Twitter shines for its ease of use, near ubiquitous availability (presuming an internet connection), and the promotion of dialogue. On the flip side, discussion boards are opaque with their nested conversations and hard to access (the LMS our university was using at the time had almost no mobile interface). To read each entry in a discussion board you have to click next and reload a page. On twitter all you need do is scroll your mouse or flick your finger across a touchscreen.
During class I used a Twitter widget to have all of the students tweeted questions continuously scrolling on the screen at the front of the room. Discussion boards can’t do that.
To pull your student’s questions from the maelstrom of tweets you need to create two unique identifiers (what Twitter calls hashtags). I assume if you’ve read this far you know a little about Twitter, but a hashtag is a way to signify what your tweet is related to and also a way to sort tweets. So, for example you could search for #Sociology, as I did above, and see all of the tweets that include that hashtag and are in some way related to sociology.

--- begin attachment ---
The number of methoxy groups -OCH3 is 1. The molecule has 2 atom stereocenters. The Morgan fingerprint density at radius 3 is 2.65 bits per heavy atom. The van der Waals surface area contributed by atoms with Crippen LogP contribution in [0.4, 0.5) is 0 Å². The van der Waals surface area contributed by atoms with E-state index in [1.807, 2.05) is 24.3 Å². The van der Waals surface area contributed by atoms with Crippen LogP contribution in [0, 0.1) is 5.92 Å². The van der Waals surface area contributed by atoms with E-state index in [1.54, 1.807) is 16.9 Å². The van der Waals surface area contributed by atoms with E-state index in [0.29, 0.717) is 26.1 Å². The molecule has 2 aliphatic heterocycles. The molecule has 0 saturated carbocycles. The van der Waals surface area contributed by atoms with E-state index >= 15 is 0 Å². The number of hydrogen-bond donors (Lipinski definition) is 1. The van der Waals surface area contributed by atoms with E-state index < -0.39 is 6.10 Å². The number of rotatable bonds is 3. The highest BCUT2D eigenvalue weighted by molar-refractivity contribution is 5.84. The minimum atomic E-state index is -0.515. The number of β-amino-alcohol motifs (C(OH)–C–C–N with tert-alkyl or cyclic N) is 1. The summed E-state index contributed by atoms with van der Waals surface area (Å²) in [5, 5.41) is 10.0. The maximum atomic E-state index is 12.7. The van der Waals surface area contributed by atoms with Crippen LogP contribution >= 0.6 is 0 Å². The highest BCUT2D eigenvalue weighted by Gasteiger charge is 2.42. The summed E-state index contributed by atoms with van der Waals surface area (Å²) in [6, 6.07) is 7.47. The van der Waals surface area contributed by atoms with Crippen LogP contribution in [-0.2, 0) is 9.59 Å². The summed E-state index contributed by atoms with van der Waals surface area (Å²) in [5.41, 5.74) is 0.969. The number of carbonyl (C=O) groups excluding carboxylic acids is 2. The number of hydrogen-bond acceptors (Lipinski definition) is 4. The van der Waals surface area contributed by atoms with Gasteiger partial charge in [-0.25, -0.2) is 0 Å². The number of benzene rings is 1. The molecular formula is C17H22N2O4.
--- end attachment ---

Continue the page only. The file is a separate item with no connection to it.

I used one hashtag for my class (#gsusp) and then another unique hashtag for each days reading questions. For instance, when we were discussing Academically Adrift the first day students would include the hash tags #gsusp #aad1 in their questions. The second day of that text it was #gsusp #aad2 and so on. This made it easy for students to see all of the questions ever created for our class ( by searching twitter for #gsusp) and for any specific day (by searching twitter for aad1). If you’re new to Twitter, hashtags can sound sort of crazy, but it doesn’t take long for their utility to become clear.